How do you actually Planescape?


My my my, we just loooove to hear ourselves don't we?
It seems that WotC are re-releasing Planescape for D&D5e in 2023. Is that good?
Only if they get ol' Monte back on the dreamteam...
Finally, WotC takes on a project that's likely to throw me in with the rest of you grumbly old grogs. "Everything was better in the 90's! Get off my lawn!"


My my my, we just loooove to hear ourselves don't we?
Looks like it's got funky magical defences.

Also, the small matter of getting up there in the first place...


8, 8, I forget what is for
The fact that it walks will do a lot of the heavy lifting in that regard.
It walks on sharp, pointy legs? Is it walking on an adamantium surface? I guess I should have read the title of the map.

I assumed it was flying (the legs being like the appendages under a probe droid), and that any assaults would be aerial. One massive balcony to land on from any direction, and 8 large entrances accessible from said balcony, also in any direction. Plus all the windows. And nothing resembling a barracks, so no defenders to speak of. A citadel is supposed to be a military fortification.

EDIT: Where can I find details on the defence of this thing? I would like to run a simulation.
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8, 8, I forget what is for
On reflection, the fact that it walks is even worse, because those legs are vulnerable, I see no obvious means of protecting them, and it is so tall there is no hope of concealing it (there is a reason tanks have as low a profile as possible).

Also, you could probably stop it with the advanced magic of " big ditch" and other earthworks. And what offensive value does it have? It is pretty useless as a troop carrier, unless the troops can fly, and it isn't big enough to carry many of those.

And like, how much magic and treasure was poured into that thing? Under 3e rules, how many low level wizards could you equip with wands of fireball for the same cost?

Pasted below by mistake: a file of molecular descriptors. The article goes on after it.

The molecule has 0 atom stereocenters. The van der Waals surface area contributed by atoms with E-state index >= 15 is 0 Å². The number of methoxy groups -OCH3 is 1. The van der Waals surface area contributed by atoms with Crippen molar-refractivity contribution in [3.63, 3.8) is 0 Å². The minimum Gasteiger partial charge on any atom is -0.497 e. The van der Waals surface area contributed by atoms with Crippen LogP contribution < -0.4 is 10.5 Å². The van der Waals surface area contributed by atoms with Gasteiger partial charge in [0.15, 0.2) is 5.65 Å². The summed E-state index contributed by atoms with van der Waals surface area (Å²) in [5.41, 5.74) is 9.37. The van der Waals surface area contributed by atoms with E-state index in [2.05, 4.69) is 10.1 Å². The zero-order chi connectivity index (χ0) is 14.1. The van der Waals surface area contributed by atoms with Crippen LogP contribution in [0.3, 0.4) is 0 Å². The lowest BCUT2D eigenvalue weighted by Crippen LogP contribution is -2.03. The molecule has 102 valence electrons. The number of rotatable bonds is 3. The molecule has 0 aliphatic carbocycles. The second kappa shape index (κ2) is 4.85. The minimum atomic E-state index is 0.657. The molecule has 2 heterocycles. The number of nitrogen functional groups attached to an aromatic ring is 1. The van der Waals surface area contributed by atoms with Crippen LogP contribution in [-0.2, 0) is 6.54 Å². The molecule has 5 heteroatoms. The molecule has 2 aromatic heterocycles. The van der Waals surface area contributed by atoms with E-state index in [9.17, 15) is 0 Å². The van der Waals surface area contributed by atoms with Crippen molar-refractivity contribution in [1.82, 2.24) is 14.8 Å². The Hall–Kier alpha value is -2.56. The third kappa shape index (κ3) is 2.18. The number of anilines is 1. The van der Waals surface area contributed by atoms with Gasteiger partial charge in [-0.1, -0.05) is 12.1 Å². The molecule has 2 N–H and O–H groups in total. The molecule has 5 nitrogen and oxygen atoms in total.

Generally, mechas (which this really is) look cool but are actually pretty limited tactically.


My my my, we just loooove to hear ourselves don't we?

It's got weird shield thingies. I don't know why I am apologizing for this ridiculous contraption though.
Also, a lot of those balconies look like weird bowls or pipes rather than walking surfaces. This is all very silly.


My my my, we just loooove to hear ourselves don't we?
I guess as Sandboxy as a late-90's crpg could be? Like the Planescape tabletop game, a lot rides on your alignment choices, and your alignment is pretty fluid throughout. There are quite a number of possible outcomes to the game and parts that only open up to certain alignment/class choices. I know people who dust it off and play it again every couple of years. I really liked it. I'm not alone in that. It stands the test of time.

It had some classic planes-themed spells like Mechanus Cannon which I continue to port to home campaigns :D


My my my, we just loooove to hear ourselves don't we?
Sorry, apparently I didn't hit Post yesterday ^^^

Another one for @The1True
I am a huge DiTerlizzi fan it's true! I'm pretty sure they were targetting a GenX, gritty, alt-everything world when they designed Planescape, but the artist just took things in his own direction. I love the feedback loop between artists and designers. Bron and Dark Sun, The Big Four (Easley, Elmore, Parkinson, and (uch) Caldwell (the Leifeld of the group) on Dragonlance, Wayne Reynolds on Eberron (and Pathfinder) etc.

Two orcs

Officially better than you, according to PoN
I friend who ran a long and complete 5e campaign plans to run his next campaign in Planescape. He as more of a story gaming bent, but asked me advice on how to make Planescape feel different and how to include the types of "success, but" or "failure, but" mechanics he likes from games like Star Wars: Edge of the Empire. My suggestion:

Planar Intervention
Whenever you roll a natural 1 or natural 20, in addition to your success and failure one of the 9 alignment planes has influenced the situation positively or negatively. Roll d20 to see which (odd numbers are positive, even are negative), a natural 1 or 20 means it's the plane matching your character's alignment. Each plane should have a list of effects the DM picks from or rolls from to see. Example:
Chaotic Good - Arborea
1. Plants grow in an unexpected place, hindering or aiding progress (thorns blocking a path, vines providing a ladder)
2. A surge of emotions grips you or someone nearby, joy, wrath, fear, etc.

You get the idea. The tables would be different enough that your alignment would matter, and certain places would ofc. resist/bring forth certain planes more than others.